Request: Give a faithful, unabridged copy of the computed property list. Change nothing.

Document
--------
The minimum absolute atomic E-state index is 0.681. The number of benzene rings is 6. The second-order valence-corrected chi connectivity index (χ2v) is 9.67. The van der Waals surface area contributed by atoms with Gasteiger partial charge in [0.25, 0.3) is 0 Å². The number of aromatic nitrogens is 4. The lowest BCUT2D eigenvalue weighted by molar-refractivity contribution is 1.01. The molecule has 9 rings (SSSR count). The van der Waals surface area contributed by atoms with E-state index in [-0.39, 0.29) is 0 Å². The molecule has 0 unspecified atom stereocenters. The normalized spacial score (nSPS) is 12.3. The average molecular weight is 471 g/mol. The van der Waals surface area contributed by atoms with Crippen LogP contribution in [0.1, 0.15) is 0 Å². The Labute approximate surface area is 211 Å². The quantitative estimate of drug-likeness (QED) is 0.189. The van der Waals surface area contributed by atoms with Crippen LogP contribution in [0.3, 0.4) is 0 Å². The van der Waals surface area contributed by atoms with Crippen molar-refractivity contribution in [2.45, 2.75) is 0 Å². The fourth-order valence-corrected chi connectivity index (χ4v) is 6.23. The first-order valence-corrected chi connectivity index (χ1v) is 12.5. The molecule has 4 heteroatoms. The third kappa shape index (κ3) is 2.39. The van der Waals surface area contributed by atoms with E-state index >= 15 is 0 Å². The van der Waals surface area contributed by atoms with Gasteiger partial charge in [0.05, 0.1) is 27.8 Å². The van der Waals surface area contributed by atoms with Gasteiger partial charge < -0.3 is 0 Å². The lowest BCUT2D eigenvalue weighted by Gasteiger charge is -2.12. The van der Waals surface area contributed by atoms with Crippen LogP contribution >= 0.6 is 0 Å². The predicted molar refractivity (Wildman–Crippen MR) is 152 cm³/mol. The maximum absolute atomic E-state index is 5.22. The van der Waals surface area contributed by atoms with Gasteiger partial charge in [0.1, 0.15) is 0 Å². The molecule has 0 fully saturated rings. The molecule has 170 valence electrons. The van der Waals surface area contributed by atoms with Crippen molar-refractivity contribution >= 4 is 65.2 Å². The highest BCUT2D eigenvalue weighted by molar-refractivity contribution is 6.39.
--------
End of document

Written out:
The minimum absolute atomic E-state index is 0.681. The number of benzene rings is 6. The second-order valence-corrected chi connectivity index (χ2v) is 9.67. The van der Waals surface area contributed by atoms with Gasteiger partial charge in [0.25, 0.3) is 0 Å². The number of aromatic nitrogens is 4. The lowest BCUT2D eigenvalue weighted by molar-refractivity contribution is 1.01. The molecule has 9 rings (SSSR count). The van der Waals surface area contributed by atoms with E-state index in [-0.39, 0.29) is 0 Å². The molecule has 0 unspecified atom stereocenters. The normalized spacial score (nSPS) is 12.3. The average molecular weight is 471 g/mol. The van der Waals surface area contributed by atoms with Crippen LogP contribution in [0.1, 0.15) is 0 Å². The Labute approximate surface area is 211 Å². The quantitative estimate of drug-likeness (QED) is 0.189. The van der Waals surface area contributed by atoms with Crippen LogP contribution in [0.3, 0.4) is 0 Å². The van der Waals surface area contributed by atoms with Crippen molar-refractivity contribution in [2.45, 2.75) is 0 Å². The fourth-order valence-corrected chi connectivity index (χ4v) is 6.23. The first-order valence-corrected chi connectivity index (χ1v) is 12.5. The molecule has 4 heteroatoms. The third kappa shape index (κ3) is 2.39. The van der Waals surface area contributed by atoms with E-state index >= 15 is 0 Å². The van der Waals surface area contributed by atoms with Gasteiger partial charge in [0.05, 0.1) is 27.8 Å². The van der Waals surface area contributed by atoms with Gasteiger partial charge < -0.3 is 0 Å². The lowest BCUT2D eigenvalue weighted by Gasteiger charge is -2.12. The van der Waals surface area contributed by atoms with Crippen LogP contribution >= 0.6 is 0 Å². The predicted molar refractivity (Wildman–Crippen MR) is 152 cm³/mol. The maximum absolute atomic E-state index is 5.22. The van der Waals surface area contributed by atoms with Gasteiger partial charge in [0.1, 0.15) is 0 Å². The molecule has 0 fully saturated rings. The molecule has 170 valence electrons. The van der Waals surface area contributed by atoms with Crippen molar-refractivity contribution >= 4 is 65.2 Å². The highest BCUT2D eigenvalue weighted by molar-refractivity contribution is 6.39.